Over the course of our nuclear history, smaller (potentially more usable) nuclear weapons have come in all shapes and sizes — from so-called backpack bombs to the Davy Crockett nuclear rifle... And last year, the US deployed a new one. But, what exactly are these things? Do we need them? And what does the deployment of a new generation of them reveal about the US’s nuclear posture? On this episode of Things That Go Boom, we talk about low-yield nuclear weapons -- or what we’ve affectionately termed, “baby nukes.” GUESTS: Matt Korda, Federation of American Scientists; Rose Gottemoeller, Stanford University ADDITIONAL READING: The Littlest Boy, Adam Rawnsley and David Brown. Nuclear Notebook: United States Nuclear Weapons, 2021, Hans Kristensen and Matt Korda. After the Apocalypse: US Nuclear Policy, Heather Williams, Vipin Narang, Beatrice Finh, and Togzhan Kassenova.
25 minutes | Feb 15, 2021
S4 E8 - Aliens Among Us
Conspiracy theories are as old as time. And, they’re not all bad. Sometimes they bring us together for a subpar party in the desert. Take, for example, that one time in 2019 when more than 2 million people RSVP’d to ambush Area 51. But when they take a turn to the dark side, conspiracy theories can be as dangerous as any other threat we face. On this episode of Things That Go Boom, we talk about how the internet has fueled a rise in that dark side, and how it caught the US government by surprise. GUESTS: Elizabeth Neumann, Former Assistant Secretary for Counterterrorism and Threat Prevention at the Department of Homeland Security; Oumou Ly, Fellow, Berkman Klein Center, Harvard Law School ADDITIONAL READING: Leaving Trump in Office Now Will Just Encourage White Nationalists, Kathleen Belew and Elizabeth Neumann. When Disinformation Becomes a Political Strategy, Who Holds the Line?, Oumou Ly. QAnon Believers Are Obsessed With Hillary Clinton. She Has Thoughts., Michelle Goldberg.
25 minutes | Feb 1, 2021
S4 E7 - Why One Congresswoman Wore Tennis Shoes on Jan. 6
When a violent pro-Trump mob stormed the legislature on Jan. 6, it caught the Capitol Police completely off-guard. But there was one woman in the House Chamber who was not surprised. In fact, she wore tennis shoes that day — Rep. Barbara Lee. We speak with Lee about the greatest terror threat inside the United States today, white nationalism, as well as a more general trend toward political radicalization. We also revisit her lonely vote in the wake of 9/11, when Lee was the only lawmaker in both chambers to take a stand against granting broad war powers to the president in response to the attack. Twenty years later, those powers have been stretched to cover drone strikes and military interventions across the globe. But with President Joe Biden in the White House, Lee seems closer than ever to getting that authorization repealed. GUEST: Rep. Barbara Lee, of California’s 13th congressional district, is a member of the Democratic Party. Besides her efforts to reign in presidential war powers, she’s advocated to end poverty and fight HIV. ADDITIONAL READING: 60 Words And A War Without End, BuzzFeed White Supremacist Domestic Terror Threat Looms Large In US, The Guardian Lone Wolves Connected Online: A History Of Modern White Supremacy, NYT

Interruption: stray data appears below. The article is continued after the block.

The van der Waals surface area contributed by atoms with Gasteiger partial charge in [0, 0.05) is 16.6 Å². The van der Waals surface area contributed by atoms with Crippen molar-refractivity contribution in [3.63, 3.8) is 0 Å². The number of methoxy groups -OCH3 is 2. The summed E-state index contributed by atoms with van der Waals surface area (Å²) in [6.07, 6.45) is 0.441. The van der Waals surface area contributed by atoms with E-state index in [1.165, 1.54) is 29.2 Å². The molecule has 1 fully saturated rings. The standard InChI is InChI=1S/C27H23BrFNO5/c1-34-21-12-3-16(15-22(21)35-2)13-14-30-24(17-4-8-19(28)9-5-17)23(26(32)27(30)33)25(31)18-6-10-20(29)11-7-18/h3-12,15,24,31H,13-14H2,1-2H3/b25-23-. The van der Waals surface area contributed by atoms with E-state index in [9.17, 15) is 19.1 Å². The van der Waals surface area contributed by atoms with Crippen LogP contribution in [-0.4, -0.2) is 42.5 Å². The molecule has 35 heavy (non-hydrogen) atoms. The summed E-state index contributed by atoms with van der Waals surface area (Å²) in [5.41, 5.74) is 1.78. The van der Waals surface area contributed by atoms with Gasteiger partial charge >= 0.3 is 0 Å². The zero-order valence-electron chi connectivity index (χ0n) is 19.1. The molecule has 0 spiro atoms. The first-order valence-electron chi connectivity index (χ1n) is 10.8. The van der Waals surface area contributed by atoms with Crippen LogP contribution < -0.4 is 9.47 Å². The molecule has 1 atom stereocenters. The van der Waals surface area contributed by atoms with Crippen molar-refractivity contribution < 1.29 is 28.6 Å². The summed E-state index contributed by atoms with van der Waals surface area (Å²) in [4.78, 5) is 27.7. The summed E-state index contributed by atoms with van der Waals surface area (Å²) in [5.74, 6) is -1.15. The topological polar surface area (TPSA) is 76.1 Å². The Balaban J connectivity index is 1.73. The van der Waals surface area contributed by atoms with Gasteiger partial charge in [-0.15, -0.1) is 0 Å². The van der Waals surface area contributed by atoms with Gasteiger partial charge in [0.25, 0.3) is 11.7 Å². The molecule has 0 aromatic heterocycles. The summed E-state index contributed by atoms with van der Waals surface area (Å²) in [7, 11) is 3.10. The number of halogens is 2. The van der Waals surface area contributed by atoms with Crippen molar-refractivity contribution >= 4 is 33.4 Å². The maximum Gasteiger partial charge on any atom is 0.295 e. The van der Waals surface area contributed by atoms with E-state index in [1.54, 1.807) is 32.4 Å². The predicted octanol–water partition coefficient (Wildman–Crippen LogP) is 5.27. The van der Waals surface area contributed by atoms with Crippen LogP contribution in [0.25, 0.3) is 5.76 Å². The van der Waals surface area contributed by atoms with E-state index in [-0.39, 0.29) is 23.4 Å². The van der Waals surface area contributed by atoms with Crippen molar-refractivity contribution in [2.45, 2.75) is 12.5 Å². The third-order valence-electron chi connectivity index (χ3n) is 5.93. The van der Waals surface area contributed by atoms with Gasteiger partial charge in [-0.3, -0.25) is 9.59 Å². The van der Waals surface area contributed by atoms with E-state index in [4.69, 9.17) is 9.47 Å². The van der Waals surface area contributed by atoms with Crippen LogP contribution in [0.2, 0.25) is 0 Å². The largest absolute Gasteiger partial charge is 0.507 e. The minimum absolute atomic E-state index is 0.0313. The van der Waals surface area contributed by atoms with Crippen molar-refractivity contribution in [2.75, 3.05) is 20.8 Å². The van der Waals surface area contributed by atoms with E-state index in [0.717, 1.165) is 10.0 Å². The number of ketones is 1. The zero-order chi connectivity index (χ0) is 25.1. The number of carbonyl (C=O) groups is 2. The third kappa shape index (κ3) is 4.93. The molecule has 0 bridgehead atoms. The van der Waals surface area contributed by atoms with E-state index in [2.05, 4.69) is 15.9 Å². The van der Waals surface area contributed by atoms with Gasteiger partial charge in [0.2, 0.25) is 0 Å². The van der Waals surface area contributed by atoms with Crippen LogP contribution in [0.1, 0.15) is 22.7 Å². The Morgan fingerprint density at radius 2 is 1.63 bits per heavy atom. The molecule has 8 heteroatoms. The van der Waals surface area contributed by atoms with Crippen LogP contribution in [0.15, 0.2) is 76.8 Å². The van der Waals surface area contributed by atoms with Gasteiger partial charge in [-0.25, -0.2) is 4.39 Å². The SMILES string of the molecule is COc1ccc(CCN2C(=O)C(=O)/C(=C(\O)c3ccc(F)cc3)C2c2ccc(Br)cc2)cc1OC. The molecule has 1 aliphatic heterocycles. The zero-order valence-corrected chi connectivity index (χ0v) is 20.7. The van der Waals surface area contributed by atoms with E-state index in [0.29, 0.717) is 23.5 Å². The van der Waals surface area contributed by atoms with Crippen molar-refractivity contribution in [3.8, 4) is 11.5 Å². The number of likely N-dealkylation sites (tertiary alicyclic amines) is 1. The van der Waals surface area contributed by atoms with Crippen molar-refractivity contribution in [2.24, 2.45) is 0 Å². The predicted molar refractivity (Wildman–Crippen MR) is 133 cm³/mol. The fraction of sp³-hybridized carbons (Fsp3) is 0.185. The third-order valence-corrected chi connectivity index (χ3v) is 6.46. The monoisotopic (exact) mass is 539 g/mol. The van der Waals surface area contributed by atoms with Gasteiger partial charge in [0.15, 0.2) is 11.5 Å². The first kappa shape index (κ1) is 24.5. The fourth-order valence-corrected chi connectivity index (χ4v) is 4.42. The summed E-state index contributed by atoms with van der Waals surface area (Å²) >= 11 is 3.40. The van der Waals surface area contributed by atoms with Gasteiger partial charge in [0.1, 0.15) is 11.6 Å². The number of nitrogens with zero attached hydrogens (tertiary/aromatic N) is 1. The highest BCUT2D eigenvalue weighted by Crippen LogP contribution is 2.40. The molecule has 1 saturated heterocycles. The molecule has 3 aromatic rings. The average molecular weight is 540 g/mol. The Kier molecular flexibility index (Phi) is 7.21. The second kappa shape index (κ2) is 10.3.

24 minutes | Jan 18, 2021
S4 E6 - Saving the World With 50-Year-Old IT
In December 2020, the company FireEye noticed that it had been the victim of a cyber intrusion. And it wasn’t the only one. About 18,000 companies and government agencies were breached, everything from the agency that controls America's nuclear weapons to the agency that regulates the electric grid, to a company whose products you probably use every day: Microsoft. So, what did they have in common? They were all using the same software monitoring service: a platform called Orion, from the company SolarWinds. The breach leaves the US open to nightmare scenario after nightmare scenario. So how did we get here, and how can we prevent similar attacks in the future? GUESTS: Mieke Eoyang, Senior Vice President for the National Security Program and Chairperson of the Cyber Enforcement Initiative, Third Way; Juliet Okafor, Founder and CEO, Revolution Cyber ADDITIONAL READING: Cybercrime vs. Cyberwar: Paradigms for Addressing Malicious Cyber Activity, Journal of National Security Law and Policy. To Catch a Hacker. A Moment of Reckoning: The Need for a Strong and Global Cybersecurity Response, Microsoft.
27 minutes | Jan 4, 2021
S4 E5 - Duluth, Not as Cold as You Think!